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Brunetti v. Mayor and Council of Township of Madison

August 27, 1974

JOHN J. BRUNETTI, PLAINTIFF,
v.
MAYOR AND COUNCIL OF THE TOWNSHIP OF MADISON AND PLANNING BOARD OF THE TOWNSHIP OF MADISON, DEFENDANTS



Furman, J.s.c.

Furman

Plaintiff moves for summary judgment in litigation challenging the denial of his application for a zoning variance. The Madison Township zoning ordinance of 1970 and the amended zoning ordinance of 1973 were struck down as unconstitutional in Oakwood at Madison, Inc. v. Madison Tp., 117 N.J. Super. 11 (Law Div. 1971), certif. granted 62 N.J. 185 (1972), on remand 128 N.J. Super. 438 (Law Div. 1974). Both trial court judgments were stayed pending appeal.

On September 11, 1972 plaintiff sought a zoning variance for a 1256-unit garden apartment complex on 127 acres of vacant land, approximately 65 acres in R-80 Residential, approximately 38 acres in S-D Special Development and approximately 23 acres in M-1 Light Industrial. Other holdings of his surround this 127-acre parcel, which is west of Route 9 in a sparsely developed section of the township.

The board of adjustment recommended the use variance and incidental bulk variances on December 19, 1972. There were no objectors at the board hearings. The Old Bridge Civic Association through a spokesman favored approval. The mayor and council failed to act on the board recommendation within the statutory 60-day period, as extended several times, amounting to a denial pursuant to N.J.S.A. 40:55-39.1. Plaintiff brought this prerogative writ action on July 23, 1973.

The amended zoning ordinance was adopted, effective October 1, 1973. Plaintiff's 127-acre parcel was rezoned into a Planned Unit Development zone of over 600 acres. Garden apartments, townhouses and high rise apartments are permitted subject to housing unit density limitations and in proportions to single-family houses, according to total acreage within a planned unit development and other factors. PUD is optional. If not availed of, the governing zoning remains that in the 1970 ordinance.

Plaintiff rejects the PUD alternative and presses for summary judgment on the single issue whether the statutory denial of his variance application was unreasonable and therefore invalid. Denial through inaction by the mayor and council, not approval after hearings by the board of adjustment, carries with it the presumption of validity. Wickatunk Village, Inc. v. Marlboro Tp., 118 N.J. Super. 445, 449, 450 (Ch. Div. 1972); cf. Wharton Sand & Stone Co. v. Montville, 39 N.J. Super. 278, 283 (App. Div. 1956), and Nalitt v. Millburn, 66 N.J. Super. 292, 303 (Law Div. 1961).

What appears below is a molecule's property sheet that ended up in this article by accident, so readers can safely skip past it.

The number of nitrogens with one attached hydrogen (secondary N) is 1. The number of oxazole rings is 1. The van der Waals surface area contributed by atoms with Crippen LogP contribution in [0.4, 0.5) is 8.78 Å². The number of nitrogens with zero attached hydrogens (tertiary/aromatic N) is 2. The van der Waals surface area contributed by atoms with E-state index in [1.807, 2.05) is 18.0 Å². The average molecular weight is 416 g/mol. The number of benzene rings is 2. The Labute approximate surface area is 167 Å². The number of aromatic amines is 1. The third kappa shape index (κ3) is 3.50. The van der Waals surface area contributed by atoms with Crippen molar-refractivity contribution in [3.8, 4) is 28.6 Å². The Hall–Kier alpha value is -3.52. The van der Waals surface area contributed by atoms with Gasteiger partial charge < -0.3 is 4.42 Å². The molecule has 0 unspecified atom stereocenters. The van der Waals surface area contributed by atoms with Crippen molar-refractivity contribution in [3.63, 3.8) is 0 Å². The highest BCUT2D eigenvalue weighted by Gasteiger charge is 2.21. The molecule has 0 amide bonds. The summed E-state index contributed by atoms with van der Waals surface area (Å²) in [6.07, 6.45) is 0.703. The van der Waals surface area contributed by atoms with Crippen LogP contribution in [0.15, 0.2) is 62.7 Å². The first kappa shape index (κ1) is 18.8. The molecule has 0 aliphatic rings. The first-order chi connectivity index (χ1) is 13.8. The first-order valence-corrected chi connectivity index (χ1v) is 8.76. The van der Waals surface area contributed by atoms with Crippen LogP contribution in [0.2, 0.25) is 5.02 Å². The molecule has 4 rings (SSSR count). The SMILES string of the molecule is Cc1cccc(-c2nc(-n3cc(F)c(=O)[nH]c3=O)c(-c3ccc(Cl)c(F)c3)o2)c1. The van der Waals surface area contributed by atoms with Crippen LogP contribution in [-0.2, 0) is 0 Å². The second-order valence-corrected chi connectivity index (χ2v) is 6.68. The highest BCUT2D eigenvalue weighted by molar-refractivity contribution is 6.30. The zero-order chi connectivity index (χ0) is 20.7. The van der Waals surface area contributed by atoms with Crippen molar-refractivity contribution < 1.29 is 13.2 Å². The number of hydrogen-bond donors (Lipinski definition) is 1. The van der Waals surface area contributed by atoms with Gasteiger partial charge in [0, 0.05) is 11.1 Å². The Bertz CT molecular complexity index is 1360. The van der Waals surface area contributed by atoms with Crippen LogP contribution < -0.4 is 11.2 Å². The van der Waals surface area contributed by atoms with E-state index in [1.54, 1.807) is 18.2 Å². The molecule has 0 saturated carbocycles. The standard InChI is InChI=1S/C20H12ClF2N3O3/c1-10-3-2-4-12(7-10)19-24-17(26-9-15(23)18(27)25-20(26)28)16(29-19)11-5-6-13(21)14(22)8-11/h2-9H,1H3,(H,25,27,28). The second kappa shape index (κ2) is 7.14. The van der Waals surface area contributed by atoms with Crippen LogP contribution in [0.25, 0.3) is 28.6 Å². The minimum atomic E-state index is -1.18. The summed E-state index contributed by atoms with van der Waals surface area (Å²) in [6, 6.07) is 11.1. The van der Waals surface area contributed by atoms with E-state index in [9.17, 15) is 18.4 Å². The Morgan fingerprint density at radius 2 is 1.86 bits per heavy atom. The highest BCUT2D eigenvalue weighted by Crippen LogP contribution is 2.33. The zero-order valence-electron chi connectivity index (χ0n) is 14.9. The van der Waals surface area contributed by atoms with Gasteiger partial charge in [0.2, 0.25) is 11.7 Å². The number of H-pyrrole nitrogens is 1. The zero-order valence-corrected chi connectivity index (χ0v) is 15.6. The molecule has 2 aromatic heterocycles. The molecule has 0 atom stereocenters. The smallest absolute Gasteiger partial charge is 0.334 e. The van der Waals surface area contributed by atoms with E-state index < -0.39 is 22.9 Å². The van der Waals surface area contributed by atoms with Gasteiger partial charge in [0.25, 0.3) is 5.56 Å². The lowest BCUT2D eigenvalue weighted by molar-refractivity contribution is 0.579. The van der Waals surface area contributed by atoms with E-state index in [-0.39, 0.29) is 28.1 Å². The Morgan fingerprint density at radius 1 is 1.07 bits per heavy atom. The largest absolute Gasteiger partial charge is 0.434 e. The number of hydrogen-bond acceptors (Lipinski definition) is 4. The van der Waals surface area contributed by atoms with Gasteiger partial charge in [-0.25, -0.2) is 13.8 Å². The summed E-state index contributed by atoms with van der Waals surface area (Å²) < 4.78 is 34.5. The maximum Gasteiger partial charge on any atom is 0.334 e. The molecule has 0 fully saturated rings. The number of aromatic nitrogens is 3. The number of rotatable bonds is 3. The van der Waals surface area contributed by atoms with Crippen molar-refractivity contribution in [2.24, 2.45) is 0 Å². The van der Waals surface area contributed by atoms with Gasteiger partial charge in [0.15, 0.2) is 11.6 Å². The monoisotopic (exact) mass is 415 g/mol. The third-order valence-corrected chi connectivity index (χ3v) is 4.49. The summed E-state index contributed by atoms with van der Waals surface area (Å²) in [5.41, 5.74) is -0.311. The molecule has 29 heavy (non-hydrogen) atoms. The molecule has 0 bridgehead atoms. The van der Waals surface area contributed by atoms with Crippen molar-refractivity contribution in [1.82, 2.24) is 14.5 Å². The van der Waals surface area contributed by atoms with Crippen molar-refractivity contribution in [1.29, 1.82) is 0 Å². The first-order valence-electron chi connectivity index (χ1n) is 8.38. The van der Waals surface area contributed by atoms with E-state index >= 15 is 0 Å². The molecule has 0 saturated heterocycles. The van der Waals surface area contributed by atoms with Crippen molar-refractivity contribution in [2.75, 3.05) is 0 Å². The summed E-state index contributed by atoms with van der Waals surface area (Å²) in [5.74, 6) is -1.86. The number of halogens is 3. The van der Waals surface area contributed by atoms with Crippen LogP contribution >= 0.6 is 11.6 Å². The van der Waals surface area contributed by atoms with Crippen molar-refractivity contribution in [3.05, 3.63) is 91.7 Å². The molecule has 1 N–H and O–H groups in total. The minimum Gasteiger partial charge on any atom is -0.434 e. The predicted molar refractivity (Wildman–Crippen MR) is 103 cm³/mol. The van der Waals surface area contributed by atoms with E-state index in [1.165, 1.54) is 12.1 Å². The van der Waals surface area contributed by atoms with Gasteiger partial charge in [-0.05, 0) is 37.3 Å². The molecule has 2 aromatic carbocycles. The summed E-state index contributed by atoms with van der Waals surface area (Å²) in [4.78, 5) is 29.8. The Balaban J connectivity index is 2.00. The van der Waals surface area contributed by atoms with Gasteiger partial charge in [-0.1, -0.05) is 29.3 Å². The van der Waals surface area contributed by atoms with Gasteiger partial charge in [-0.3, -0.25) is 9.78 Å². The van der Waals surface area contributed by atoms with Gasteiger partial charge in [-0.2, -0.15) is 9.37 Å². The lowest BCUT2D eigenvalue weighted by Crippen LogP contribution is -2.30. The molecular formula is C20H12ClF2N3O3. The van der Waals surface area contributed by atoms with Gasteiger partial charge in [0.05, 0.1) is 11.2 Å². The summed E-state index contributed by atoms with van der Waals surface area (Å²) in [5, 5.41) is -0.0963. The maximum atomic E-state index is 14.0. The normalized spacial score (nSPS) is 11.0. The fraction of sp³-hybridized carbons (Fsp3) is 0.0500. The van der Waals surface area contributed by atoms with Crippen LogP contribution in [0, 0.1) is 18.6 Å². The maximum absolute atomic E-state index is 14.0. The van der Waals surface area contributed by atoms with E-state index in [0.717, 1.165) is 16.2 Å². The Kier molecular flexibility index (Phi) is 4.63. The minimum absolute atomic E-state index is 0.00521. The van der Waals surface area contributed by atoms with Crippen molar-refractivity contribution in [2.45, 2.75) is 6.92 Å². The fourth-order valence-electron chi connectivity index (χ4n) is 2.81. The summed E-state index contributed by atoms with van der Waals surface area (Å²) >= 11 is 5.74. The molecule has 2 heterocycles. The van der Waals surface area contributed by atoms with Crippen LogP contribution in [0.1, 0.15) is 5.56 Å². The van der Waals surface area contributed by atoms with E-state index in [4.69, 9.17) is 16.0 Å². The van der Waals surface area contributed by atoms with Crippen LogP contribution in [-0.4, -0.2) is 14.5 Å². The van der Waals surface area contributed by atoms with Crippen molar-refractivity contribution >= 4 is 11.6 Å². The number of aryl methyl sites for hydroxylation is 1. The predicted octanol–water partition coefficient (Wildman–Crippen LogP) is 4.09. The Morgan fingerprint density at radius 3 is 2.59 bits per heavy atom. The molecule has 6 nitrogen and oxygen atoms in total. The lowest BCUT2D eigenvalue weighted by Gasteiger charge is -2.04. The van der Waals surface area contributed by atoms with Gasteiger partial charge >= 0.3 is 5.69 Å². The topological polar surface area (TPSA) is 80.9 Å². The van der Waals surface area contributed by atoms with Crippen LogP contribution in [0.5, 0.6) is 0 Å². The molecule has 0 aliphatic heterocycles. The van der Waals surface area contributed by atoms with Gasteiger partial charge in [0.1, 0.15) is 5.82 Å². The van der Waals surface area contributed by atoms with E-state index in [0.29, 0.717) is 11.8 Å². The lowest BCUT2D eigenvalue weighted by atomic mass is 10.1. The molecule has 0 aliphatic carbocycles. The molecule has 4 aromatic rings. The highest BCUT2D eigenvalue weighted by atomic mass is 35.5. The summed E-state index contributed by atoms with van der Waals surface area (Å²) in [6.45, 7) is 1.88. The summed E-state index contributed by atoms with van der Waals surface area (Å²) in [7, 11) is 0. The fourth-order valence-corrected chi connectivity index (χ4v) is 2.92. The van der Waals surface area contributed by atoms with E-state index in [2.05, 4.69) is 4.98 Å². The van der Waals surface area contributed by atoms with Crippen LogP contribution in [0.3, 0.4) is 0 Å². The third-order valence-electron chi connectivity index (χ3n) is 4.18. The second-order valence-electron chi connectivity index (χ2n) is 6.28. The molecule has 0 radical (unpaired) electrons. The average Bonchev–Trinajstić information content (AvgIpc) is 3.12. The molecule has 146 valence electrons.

To reverse the statutory denial this court must determine that it was unreasonable under the evidence not to conclude that a special reason was established for the variance and that the variance "can be granted without substantial detriment to the public good and will not substantially impair the intent and purpose of the zone plan and zoning ordinance." N.J.S.A. 40:55-39(d); Shell Oil Co. v. Shrewsbury Bd. of Adj., 64 N.J. 334 (1974), rev'g 127 N.J. Super. 60 (App. Div. 1974).

The special reason urged by plaintiff is the need for moderate-income multi-family housing within the township and region. The board of adjustment found that such need exists and that it would be served by plaintiff's project, relying upon expert opinion, county and township population projections, the low vacancy rate of present garden apartments within the township, plaintiff's estimates of his rentals, which would be within reach of moderate-income households, and the general knowledge of the board members. In addition, the adoption of a rent control ordinance effective July 16, 1973, based upon a rental housing shortage within the township, supports the board's finding.

No reported decision has held that a need for private multi-family housing constitutes a special reason justifying a zoning variance. DeSimone v. Greater Englewood Housing Corp. No. 1, 56 N.J. 428 (1970), so categorizes semi-public multi-family housing, at least under the circumstance that

it would relieve and replace substandard housing in ghetto areas.

A series of other precedents recognizes uses in furtherance of the general welfare as special reasons within the statute. Kunzler v. Hoffman, 48 N.J. 277 (1966) (private hospital for emotionally disturbed); Kramer v. Sea Girt Bd. of Adj., 45 N.J. 268 (1965) (fireproof hotel to replace dangerous structure); Burton v. Montclair, 40 N.J. 1 (1963) and Black v. Montclair, 34 N.J. 105 (1961) (extensions of private secondary and elementary schools); Andrews v. Ocean Tp. Bd. of Adj., 30 N.J. 245 (1959) ...


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